I would be willing to volunteer but there are no Tax Court trial sessions or settlement days where I live.
This is the most significant advantage of going virtual. Location doesn’t matter—it’s as close as your computer. Recently in Texas, Houston attorneys assisted taxpayers at a settlement day for Dallas and Dallas attorneys assisted taxpayers at a settlement day for Houston. We even had a volunteer from D.C. who is still a member of the Texas bar! Next month, Texas attorneys will be helping at a Las Vegas settlement day. If you have a computer, camera or webcam, and good Internet connection, you can volunteer anywhere.
But I’m not a tax controversy attorney or am very early in my career. I’m not sure I can advise taxpayers effectively about their Tax Court cases!
That’s an understandable concern, but for several reasons it shouldn’t keep you from volunteering.
You may not be highly experienced at Tax Court litigation, but you already have many of the skills or the knowledge necessary to help these taxpayers. Consider the list above of what a volunteer does at a calendar call or settlement day. Taxpayers may not be able to interpret IRS correspondence or a notice of deficiency effectively and understand what the IRS is saying. But you’re used to reading similar documents and will find it easy to understand and explain. You have experience with interviewing clients to get information and—after understanding what the issues are—will have an idea of what information you need. As a lawyer, one of your foremost skills is communicating effectively with clients and that will enable you to act as a “translator” to help the taxpayer and the IRS attorney discuss the status of the case.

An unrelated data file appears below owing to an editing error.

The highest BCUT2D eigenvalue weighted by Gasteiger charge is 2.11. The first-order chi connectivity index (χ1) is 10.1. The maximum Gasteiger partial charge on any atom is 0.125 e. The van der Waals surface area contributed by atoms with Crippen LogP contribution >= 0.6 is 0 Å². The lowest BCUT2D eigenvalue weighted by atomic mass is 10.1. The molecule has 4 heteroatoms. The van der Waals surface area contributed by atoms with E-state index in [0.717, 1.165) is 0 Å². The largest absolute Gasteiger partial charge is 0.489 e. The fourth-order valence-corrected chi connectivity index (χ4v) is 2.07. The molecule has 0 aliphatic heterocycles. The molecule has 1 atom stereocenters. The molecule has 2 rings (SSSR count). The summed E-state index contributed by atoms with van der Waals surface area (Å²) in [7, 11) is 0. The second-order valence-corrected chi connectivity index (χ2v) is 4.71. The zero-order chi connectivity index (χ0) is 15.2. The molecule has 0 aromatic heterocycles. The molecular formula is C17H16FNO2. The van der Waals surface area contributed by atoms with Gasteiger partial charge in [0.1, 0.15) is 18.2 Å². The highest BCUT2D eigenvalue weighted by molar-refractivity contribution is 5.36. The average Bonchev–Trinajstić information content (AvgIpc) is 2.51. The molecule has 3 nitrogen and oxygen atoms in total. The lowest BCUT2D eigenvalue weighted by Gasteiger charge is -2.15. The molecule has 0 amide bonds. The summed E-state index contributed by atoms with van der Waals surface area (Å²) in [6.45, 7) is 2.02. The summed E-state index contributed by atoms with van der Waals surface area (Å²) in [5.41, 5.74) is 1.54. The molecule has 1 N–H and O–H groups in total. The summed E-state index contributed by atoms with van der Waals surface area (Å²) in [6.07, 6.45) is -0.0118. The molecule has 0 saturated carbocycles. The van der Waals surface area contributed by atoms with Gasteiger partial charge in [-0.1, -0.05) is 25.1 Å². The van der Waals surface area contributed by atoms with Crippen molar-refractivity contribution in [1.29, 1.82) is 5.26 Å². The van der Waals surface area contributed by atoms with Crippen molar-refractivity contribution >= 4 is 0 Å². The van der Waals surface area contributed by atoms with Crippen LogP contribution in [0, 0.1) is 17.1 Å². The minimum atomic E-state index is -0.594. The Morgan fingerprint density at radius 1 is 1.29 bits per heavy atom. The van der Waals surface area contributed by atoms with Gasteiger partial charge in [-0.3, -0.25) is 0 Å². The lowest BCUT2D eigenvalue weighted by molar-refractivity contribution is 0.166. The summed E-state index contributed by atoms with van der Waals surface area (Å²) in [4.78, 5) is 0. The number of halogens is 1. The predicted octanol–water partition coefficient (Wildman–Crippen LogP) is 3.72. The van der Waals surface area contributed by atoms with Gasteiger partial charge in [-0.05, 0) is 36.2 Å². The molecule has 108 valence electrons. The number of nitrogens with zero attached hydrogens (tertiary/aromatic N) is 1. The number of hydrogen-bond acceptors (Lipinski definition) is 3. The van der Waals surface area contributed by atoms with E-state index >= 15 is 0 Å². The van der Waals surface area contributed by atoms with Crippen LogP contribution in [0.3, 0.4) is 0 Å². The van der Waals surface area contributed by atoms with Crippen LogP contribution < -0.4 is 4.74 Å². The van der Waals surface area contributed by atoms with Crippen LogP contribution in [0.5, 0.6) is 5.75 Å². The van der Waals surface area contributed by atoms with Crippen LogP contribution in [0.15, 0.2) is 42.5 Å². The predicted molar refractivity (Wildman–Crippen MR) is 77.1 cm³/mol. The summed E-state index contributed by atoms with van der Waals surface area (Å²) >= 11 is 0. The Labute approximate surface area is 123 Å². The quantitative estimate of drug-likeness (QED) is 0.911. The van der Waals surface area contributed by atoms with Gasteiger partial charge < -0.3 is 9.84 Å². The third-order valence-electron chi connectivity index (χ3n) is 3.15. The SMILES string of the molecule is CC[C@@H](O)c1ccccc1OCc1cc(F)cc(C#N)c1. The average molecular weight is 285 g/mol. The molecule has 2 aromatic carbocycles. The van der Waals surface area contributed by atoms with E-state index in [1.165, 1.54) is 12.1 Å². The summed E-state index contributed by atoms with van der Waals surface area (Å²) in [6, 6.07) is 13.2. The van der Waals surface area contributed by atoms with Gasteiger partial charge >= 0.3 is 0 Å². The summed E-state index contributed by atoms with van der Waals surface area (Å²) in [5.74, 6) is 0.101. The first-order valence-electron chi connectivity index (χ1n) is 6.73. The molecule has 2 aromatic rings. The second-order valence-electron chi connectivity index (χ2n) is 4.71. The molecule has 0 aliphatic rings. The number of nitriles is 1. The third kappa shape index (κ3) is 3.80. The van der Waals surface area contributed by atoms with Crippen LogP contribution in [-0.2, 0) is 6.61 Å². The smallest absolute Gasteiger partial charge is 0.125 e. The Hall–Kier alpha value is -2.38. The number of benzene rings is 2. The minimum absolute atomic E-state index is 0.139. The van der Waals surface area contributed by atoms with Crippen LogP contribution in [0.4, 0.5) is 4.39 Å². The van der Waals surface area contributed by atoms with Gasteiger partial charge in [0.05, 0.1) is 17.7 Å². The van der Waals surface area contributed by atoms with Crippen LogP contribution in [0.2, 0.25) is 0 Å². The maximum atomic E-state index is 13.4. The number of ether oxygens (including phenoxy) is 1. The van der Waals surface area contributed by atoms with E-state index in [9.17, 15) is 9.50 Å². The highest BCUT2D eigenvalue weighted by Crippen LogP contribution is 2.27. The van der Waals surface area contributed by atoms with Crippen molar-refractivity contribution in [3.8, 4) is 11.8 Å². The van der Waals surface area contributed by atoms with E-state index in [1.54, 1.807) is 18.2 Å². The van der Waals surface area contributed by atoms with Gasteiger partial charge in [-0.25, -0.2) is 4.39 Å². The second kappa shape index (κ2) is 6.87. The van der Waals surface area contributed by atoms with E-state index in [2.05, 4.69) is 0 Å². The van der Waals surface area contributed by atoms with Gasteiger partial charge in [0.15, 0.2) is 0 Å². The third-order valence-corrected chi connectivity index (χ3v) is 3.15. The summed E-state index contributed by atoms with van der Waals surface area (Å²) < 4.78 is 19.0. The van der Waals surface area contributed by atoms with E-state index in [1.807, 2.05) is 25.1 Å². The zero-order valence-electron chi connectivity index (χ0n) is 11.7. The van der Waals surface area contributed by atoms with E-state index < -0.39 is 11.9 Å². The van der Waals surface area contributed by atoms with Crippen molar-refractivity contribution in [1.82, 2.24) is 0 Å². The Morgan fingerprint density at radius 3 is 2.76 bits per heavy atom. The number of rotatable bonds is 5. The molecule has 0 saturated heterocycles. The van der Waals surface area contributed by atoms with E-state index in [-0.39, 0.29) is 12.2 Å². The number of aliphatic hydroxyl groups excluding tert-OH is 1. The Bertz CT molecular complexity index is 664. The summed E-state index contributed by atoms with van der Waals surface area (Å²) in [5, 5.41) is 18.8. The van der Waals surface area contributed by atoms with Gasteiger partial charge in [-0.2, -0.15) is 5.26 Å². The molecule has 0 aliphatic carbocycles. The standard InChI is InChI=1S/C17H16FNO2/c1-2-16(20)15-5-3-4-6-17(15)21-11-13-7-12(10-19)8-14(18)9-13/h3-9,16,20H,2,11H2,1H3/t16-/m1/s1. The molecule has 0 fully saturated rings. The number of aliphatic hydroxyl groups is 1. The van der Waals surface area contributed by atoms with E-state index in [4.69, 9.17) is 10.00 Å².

Also, cases brought by unrepresented taxpayers tend not to involve the most complex issues of tax law. If the IRS disallowed itemized deductions or Schedule C business expenses because the taxpayer didn’t substantiate them, or the IRS received W-2s or 1099s that were not included on the return, common sense and a background in tax will give you a good idea of where to start. Legal work often is just general problem-solving, and you already have that skill.
Even for the areas where you feel least comfortable, there are online resources that can provide a quick, basic understanding before you enter the virtual meeting. For example, for Tax Court procedures, many unrepresented taxpayers may not bother looking at the “Guidance for Petitioners” on the Tax Court website or may find it confusing, but you can read it and understand it quickly. You can even browse through the court’s Rules of Practice and Procedure. The vast majority of the court’s rules won’t come up while counseling taxpayers at a trial session or settlement day, so you can focus on a few key questions you might have. The court’s illustrative videos for Zoomgov proceedings are also particularly helpful.